Tuesday, February 21, 2017

Apple Push Notifications with Kubernetes and Pub/Sub

This is how I implemented server side Apple Push Notifications by writing a service in Go and deploying it on Container Engine (Kubernetes) with Cloud Pub/Sub as the worker queue.
The architecture can be used to scale production work loads for sending notifications but also as a guide on how to distribute similar work loads in general.

Apple Push Notifications

Apple provides a modern and simple API for sending notifications to registered device tokens. How to generate these tokens (among other things) can be found in the Remote Notification Programming Guide.
To authenticate with Apple, you need to chose between a token based or a certificate based connection trust. Both methods also require your client to support HTTP/2. Each notification is then delivered as a JSON payload to this endpoint.
In this article, we chose the certificate based trust. Luckily for us, HTTP/2 is already a supported protocol by the standard Go library.

Google Cloud Pub/Sub

Cloud Pub/Sub is a fully managed service for scalable real-time messaging. It allows you to decouple different systems by putting a message queue in between. The Pub/Sub service is guaranteed to deliver published messages at least once to one or more subscribers.
We can then have our service subscribe to messages for a topic that push notification messages are published to. Messages doesn’t necessarily have to be published from servers residing on Google networks. As long as we provide credentials to the publisher, it can be from anywhere on the internet.

Deploying with Google Container Engine a.k.a. Kubernetes

Go is a great language for creating small (and large) services and allows us to create highly efficient subscribers to consume messages to be sent from the Pub/Sub topic. This is also the language that Kubernetes and Docker is developed in.
See the full source at github for this subscriber deployment. I’ve setup a build process for this repository through the docker hub, you don’t have to build the container yourself. It’s publicly available as joonix/apn.
If you don’t already have a kubernetes cluster, you may create one using the gcloud command.
gcloud cluster create yourclustername --scope=cloud-platform
It is important that the cluster is allowed access to the correct scopes when creating it or it won’t be able to access the Pub/Sub service. You may also configure the access keys manually, but that is outside of the scope of this article (pun intended).
The next step is to provide our Apple developer certificate. This is required to authenticate with the push notification API when sending notifications. We do this by storing the contents in what is called secret objects in the kubernetes environment. This way, we won’t risk checking in the sensitive information to our git repository or other means of file sharing. How to retrieve these certificates in the first place is part of the documentation provided by Apple.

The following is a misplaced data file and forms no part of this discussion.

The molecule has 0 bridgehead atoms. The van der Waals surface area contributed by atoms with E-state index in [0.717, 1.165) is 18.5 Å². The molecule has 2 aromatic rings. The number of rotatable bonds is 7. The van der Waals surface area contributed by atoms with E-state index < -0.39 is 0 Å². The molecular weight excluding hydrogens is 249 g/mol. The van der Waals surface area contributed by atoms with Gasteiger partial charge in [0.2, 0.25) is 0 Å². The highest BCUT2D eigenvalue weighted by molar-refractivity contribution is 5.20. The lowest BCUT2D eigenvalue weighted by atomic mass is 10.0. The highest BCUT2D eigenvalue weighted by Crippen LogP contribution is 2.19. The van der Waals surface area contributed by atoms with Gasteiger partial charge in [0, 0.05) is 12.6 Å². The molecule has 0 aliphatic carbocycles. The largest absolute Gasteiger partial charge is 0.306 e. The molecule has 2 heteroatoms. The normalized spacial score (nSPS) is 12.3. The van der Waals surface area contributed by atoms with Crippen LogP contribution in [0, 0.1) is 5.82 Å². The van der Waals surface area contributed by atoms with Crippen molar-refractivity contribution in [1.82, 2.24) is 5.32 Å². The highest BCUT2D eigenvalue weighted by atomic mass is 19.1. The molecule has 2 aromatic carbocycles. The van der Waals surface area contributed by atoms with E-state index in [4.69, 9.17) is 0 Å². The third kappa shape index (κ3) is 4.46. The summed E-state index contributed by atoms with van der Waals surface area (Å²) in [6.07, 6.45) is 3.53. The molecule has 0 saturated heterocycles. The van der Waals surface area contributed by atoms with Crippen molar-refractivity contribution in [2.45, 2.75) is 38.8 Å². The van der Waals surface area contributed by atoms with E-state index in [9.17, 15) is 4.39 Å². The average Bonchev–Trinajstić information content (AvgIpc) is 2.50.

kubectl create secret tls apple-developer --cert cert.pem --key key.pem
The remaining configuration is less sensitive and can be set by using a config map. We need to set the Google Cloud project name for Pub/Sub as well as the bundle ID associated with our developer certificate.
kubectl create configmap apn --from-literal=project=<your-gcp-project> --from-literal=bundle=<your-apple-bundle-id>
Finally we can deploy our service, I’ve created an example deployment that can be used with kubectl. It will read the above configurations and certificates and provide it as parameters and files for our apn service. There shouldn’t be any additional modifications required, you simply let kubectl load the deployment into the cluster:
kubectl create -f deployment.yaml

Testing it out

To test that your service is able to consume messages from the Pub/Sub topic and send them as a notification through Apple, you can use the integration test example.
As the test needs access to the real thing, you will need to authenticate.
gcloud auth application-default login
This makes the API credentials available similar to when running on container engine, no additional credentials needs to be provided to the application.
Run the test with provided device token and project information:
go test -tags integration -token="<token retrieved from your app>" -project="<your-gcp-project>" -topic="notifications" -run TestPubsubNotificationIntegration
A message will be published on the specified topic which can hopefully be consumed by the apn service. If everything goes well, you should see the notification on the target device.

Last words

For docker hub compatibility reasons, I’ve made the container depend on the golang docker image. As this image includes a full Go installation and dependencies for compiling, it becomes much larger than necessary.
In a production environment where you might care about image size and start up times, you could instead use a 2-step build process. First step for compiling the binary and second step for building a much smaller container that only contains this binary. The Dockerfile in the second step could use FROM scratch or the popular FROM alpine. Alpine enables other useful packages that might be necessary such as root certificates for TLS, without adding too much overhead as other popular distributions would.